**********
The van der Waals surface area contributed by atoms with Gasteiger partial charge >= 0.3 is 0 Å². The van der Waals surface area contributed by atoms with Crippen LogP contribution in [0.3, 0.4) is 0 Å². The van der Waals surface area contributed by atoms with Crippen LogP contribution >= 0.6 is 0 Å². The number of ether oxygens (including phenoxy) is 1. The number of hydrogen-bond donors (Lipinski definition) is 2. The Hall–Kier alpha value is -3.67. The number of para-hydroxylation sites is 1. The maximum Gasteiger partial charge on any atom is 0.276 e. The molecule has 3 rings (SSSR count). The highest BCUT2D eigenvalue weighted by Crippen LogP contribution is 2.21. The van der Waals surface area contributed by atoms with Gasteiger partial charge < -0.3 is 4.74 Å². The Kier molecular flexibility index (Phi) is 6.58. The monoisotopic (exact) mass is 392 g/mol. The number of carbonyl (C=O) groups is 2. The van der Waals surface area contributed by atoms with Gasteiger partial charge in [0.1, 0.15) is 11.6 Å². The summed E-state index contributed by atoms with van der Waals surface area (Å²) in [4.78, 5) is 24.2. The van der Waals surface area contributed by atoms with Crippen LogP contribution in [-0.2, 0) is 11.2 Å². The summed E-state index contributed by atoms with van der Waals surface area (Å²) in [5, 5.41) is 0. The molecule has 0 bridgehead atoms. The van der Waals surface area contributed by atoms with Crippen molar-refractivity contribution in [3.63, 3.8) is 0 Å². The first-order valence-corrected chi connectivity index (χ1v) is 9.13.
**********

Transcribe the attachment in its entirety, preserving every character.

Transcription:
The van der Waals surface area contributed by atoms with Gasteiger partial charge >= 0.3 is 0 Å². The van der Waals surface area contributed by atoms with Crippen LogP contribution in [0.3, 0.4) is 0 Å². The van der Waals surface area contributed by atoms with Crippen LogP contribution >= 0.6 is 0 Å². The number of ether oxygens (including phenoxy) is 1. The number of hydrogen-bond donors (Lipinski definition) is 2. The Hall–Kier alpha value is -3.67. The number of para-hydroxylation sites is 1. The maximum Gasteiger partial charge on any atom is 0.276 e. The molecule has 3 rings (SSSR count). The highest BCUT2D eigenvalue weighted by Crippen LogP contribution is 2.21. The van der Waals surface area contributed by atoms with Gasteiger partial charge < -0.3 is 4.74 Å². The Kier molecular flexibility index (Phi) is 6.58. The monoisotopic (exact) mass is 392 g/mol. The number of carbonyl (C=O) groups is 2. The van der Waals surface area contributed by atoms with Gasteiger partial charge in [0.1, 0.15) is 11.6 Å². The summed E-state index contributed by atoms with van der Waals surface area (Å²) in [4.78, 5) is 24.2. The van der Waals surface area contributed by atoms with Crippen LogP contribution in [-0.2, 0) is 11.2 Å². The summed E-state index contributed by atoms with van der Waals surface area (Å²) in [5, 5.41) is 0. The molecule has 0 bridgehead atoms. The van der Waals surface area contributed by atoms with Crippen molar-refractivity contribution in [3.63, 3.8) is 0 Å². The first-order valence-corrected chi connectivity index (χ1v) is 9.13.